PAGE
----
Us in Flux, a second cycle on reimagining community

In the uncertain and roiling spring and summer of 2020, the Center for Science and the Imagination at Arizona State University published Us in Flux, a series of stories and events about community, collaboration, and collective imagination in the face of transformative change. We wanted to follow threads of hope in myriad directions, and were delighted to publish pieces in a diversity of styles—from far-future utopias to yarns about quantum entanglement and odes to backyard ecology.

Two years, three (or four!) shots, and multiple variants later, amid climate chaos and political angst, the raw, desperate energy that powered our collective response to the pandemic has waned. We’ve moved from frenzied triage to merely managing the deeply imperfect systems we’re left with, but we’re still in flux.

This summer, in another moment of anxiety and possibility, we’re presenting a second cycle of Us in Flux stories and events, inviting authors and experts to provide glimpses of better futures shaped by new social arrangements, communities, and forms of governance, with a focus on bottom-up creativity and problem-solving at the local level. Our stories will present civic experiments, envisioning the collectives, systems, and activities that could power the functional, equitable, and thriving communities of the future.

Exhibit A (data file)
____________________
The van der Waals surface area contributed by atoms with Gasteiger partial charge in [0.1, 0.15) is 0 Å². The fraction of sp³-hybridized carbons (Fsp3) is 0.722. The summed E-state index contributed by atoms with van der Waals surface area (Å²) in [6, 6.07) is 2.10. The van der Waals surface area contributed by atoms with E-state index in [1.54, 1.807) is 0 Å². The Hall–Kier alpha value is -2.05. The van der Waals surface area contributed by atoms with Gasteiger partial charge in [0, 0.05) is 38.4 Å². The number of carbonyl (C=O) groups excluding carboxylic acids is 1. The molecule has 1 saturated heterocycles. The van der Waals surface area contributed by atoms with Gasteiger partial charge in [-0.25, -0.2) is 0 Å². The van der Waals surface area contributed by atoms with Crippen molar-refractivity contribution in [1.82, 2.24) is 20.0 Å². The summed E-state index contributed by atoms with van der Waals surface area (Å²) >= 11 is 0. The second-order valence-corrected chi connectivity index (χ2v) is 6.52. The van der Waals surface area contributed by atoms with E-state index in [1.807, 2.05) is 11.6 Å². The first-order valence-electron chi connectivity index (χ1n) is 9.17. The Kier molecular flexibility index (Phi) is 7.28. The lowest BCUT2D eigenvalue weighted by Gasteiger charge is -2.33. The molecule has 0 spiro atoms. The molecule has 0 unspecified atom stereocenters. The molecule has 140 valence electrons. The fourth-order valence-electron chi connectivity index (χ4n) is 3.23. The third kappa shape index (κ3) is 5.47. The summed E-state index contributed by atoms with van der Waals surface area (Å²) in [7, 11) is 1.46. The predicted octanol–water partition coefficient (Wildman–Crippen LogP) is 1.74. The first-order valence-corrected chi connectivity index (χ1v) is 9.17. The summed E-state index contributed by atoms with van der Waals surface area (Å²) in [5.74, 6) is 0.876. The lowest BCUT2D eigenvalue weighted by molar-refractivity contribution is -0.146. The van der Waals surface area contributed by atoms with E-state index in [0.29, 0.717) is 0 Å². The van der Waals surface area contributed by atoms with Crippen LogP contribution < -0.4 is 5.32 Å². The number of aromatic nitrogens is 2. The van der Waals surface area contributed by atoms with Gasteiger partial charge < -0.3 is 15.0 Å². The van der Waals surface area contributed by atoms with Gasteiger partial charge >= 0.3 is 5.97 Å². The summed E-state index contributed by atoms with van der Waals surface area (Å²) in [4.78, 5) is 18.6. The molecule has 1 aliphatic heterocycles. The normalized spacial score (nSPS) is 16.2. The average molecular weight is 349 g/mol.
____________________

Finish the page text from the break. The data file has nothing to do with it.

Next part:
We’ll publish one story each month from June to September 2022, and host an event where the story’s author will discuss its themes and implications with an expert from a relevant field.

Our first story is “Becoming Birch” by Carter Meland, about rock music, unexpected connections, and northern Minnesota forests. The story is available to read now, and this Thursday, June 23 at 12pm Pacific time, we’ll host a virtual conversation with Carter and Grace Dillon, professor of Indigenous Nations Studies at Portland State University and editor of Walking the Clouds: An Anthology of Indigenous Science Fiction.